Oil jumped more than 5 percent Thursday to above $50 a barrel after the U.S. Federal Reserve announced a new plan to fight recession and a weak dollar boosted the appeal of commodities to investors.
The Fed announced Wednesday it would pump another $1 trillion into the U.S. economy by buying long-term government debt for the first time since the 1960s and by expanding purchases of mortgage bonds.
We have for the time being a return to risk appetite in the oil market and it's based on the Fed's announcement yesterday, said analyst Mike Wittner of Societe Generale. That's having a positive impact on sentiment.
U.S. crude for April was up $2.60 a barrel at $50.74 by 1355 GMT (9:55 a.m. EDT), having earlier traded as high as $52.25, the highest since December 1, 2008. London Brent for May delivery rose $2.56 to $50.22.
Other commodities also advanced as the Fed's plan aroused expectations that demand may increase. Copper jumped more than 5 percent to a four-month high. European stocks rose and Wall Street made early gains.
The $50-mark has been the top of oil's trading range so far in 2009. A close above that level is needed to increase the prospect of a further rally, said analysts who use past price moves to predict future direction.
Oil eased from intra-day highs after U.S. jobs data showing a record high in the number drawing state unemployment benefits highlighted the extent of the downturn in the world's top oil consumer.
The International Monetary Fund said the world economy will contract in 2009 for the first time since World War Two by between 0.5 percent and 1.0 percent.
Oil is unlikely to hold above $50 for very long, despite the Fed's move, Wittner said.
After this initial optimism fades, I don't think we'll stay there as the focus will shift to whether these measures will actually work.
The simple fact is we're not going to know the answer to that for some months.
The dollar dropped against a basket of currencies on Thursday, after posting its biggest daily fall since 1985. A weak dollar can boost investor demand for oil and other commodities priced in the U.S. currency.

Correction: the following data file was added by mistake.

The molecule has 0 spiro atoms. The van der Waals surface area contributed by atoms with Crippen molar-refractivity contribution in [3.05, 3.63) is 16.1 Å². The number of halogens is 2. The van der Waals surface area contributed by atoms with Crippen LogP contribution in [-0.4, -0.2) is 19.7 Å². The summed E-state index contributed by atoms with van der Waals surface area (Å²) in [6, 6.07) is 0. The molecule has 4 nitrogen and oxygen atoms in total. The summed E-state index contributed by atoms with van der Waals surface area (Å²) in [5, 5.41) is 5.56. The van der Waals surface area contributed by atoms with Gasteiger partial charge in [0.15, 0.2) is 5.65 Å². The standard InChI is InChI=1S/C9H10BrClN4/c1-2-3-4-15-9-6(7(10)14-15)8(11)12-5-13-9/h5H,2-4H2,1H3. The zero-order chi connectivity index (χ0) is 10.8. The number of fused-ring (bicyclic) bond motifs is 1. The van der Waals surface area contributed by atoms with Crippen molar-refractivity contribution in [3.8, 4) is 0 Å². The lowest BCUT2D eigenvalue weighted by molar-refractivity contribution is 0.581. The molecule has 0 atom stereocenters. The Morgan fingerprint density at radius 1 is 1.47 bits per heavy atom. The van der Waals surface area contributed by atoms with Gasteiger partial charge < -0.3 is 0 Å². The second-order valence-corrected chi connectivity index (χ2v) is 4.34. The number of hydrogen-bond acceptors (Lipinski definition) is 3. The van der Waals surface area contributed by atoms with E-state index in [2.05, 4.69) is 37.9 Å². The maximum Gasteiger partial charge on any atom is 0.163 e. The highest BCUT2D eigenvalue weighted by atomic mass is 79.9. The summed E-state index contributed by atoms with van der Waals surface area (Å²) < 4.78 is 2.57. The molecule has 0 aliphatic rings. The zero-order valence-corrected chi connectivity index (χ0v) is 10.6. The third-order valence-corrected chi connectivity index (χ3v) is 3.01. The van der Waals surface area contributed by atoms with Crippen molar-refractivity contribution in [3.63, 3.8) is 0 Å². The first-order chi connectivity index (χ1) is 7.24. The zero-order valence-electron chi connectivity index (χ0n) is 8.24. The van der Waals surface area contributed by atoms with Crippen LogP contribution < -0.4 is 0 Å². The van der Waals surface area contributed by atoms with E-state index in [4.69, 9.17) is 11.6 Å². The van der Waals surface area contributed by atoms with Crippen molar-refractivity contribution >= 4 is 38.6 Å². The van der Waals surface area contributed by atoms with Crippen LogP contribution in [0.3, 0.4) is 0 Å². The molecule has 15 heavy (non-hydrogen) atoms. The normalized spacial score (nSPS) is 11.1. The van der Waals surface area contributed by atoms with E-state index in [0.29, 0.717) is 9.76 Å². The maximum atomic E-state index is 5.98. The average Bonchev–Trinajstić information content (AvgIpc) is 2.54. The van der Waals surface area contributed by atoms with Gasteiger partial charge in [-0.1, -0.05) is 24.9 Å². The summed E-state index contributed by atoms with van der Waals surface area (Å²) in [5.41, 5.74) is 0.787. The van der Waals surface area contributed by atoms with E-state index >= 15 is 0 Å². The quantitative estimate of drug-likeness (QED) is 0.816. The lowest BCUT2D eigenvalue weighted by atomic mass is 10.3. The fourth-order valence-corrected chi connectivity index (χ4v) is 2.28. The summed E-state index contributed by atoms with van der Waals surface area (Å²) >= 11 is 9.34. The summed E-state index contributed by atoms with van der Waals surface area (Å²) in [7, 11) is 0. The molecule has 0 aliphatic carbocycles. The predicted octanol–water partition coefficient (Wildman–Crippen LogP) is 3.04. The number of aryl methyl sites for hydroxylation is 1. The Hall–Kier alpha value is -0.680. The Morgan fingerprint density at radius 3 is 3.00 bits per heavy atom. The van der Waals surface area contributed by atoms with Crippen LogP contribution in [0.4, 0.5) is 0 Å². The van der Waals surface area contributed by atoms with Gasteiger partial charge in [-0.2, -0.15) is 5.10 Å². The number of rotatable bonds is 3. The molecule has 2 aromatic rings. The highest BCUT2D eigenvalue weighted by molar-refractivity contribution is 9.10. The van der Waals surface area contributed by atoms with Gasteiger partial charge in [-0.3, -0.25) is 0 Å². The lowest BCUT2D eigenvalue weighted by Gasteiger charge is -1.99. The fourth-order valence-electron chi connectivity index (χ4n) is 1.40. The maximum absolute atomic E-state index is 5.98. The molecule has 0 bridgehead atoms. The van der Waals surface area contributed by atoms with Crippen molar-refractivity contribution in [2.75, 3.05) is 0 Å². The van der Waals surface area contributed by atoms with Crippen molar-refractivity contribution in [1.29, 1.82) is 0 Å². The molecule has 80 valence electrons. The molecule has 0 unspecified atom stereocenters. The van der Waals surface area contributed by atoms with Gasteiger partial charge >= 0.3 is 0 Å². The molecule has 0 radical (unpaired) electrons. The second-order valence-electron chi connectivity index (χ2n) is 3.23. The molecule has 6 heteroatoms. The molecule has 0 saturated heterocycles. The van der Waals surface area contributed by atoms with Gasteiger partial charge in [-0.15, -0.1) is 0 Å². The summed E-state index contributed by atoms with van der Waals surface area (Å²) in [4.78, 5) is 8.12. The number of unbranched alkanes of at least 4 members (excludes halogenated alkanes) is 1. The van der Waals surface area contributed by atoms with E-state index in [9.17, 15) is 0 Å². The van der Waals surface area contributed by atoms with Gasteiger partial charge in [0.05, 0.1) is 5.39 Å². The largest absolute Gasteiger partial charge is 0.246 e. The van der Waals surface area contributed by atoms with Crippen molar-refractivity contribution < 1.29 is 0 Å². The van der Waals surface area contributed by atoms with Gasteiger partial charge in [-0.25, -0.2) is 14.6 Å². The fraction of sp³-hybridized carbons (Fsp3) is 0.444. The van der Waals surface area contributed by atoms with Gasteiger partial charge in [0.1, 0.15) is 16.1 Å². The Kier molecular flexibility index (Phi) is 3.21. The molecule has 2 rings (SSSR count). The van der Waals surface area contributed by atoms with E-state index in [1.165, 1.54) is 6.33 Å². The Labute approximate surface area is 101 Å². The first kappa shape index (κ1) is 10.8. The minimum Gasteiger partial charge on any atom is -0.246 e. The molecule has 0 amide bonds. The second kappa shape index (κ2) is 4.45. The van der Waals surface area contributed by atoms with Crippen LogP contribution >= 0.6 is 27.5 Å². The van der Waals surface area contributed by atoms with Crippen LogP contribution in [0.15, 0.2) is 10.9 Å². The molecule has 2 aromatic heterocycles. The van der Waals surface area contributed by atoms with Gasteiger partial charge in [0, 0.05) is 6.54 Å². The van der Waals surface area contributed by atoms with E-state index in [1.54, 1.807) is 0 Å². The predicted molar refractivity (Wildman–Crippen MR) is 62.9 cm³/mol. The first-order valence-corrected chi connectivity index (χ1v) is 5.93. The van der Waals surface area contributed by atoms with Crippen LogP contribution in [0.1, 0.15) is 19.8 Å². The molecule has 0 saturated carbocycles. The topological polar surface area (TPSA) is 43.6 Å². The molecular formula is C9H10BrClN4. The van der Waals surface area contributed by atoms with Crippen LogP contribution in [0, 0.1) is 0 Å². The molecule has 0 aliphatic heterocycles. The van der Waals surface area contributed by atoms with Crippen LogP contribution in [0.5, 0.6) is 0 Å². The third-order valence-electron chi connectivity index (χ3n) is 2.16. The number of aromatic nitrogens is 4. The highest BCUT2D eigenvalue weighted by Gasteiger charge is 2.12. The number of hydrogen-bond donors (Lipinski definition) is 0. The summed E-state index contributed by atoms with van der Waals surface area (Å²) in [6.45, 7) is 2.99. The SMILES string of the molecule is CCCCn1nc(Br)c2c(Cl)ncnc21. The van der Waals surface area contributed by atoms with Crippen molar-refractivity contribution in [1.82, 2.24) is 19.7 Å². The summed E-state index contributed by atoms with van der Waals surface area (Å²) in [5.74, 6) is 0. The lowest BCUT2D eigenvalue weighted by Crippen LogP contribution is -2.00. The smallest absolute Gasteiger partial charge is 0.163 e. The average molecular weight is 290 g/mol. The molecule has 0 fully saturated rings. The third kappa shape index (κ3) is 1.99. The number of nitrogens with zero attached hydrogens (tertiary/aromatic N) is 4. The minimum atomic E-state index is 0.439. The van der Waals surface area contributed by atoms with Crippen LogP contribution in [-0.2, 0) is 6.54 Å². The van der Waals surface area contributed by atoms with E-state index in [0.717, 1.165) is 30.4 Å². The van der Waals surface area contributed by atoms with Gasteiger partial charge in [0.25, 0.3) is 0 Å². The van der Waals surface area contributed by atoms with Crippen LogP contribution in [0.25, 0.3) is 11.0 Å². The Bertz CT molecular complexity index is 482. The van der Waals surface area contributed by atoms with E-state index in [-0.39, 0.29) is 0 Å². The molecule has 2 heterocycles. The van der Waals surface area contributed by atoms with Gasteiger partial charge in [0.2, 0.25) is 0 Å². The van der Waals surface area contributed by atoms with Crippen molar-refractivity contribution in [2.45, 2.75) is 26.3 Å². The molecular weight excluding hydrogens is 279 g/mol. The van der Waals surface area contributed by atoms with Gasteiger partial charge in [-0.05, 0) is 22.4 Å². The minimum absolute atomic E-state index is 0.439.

Besides technical resistance, falling demand could also limit oil's gains in the near term.
Wednesday, oil fell after data showed U.S. crude inventories ballooned to the highest in nearly two years and the World Bank cut its 2009 forecast for China's economic growth.
Slumping demand and rising inventories have helped drag oil down from a record high near $150 reached last summer as the economic crisis hit consumption across the globe.
Analysts say oil, which sank below $33 in December, has stabilized around $40 to $50 due to OPEC supply curbs of 4.2 million barrels per day, but the grim economic outlook is standing in the way of a further advance.
The Organization of the Petroleum Exporting Countries pledged to comply more strictly with its supply curbs at a meeting Sunday. It meets again to set oil output policy on May 28.
Saudi Arabian Oil Minister Ali al-Naimi, the group's most influential voice, said Wednesday he believed OPEC had managed to put a floor under the market.
I think OPEC has succeeded in stabilizing prices, he said. The next thing is to hope for a gradual improvement in prices over time.
(Additional reporting by Fayen Wong; Editing by James Jukwey)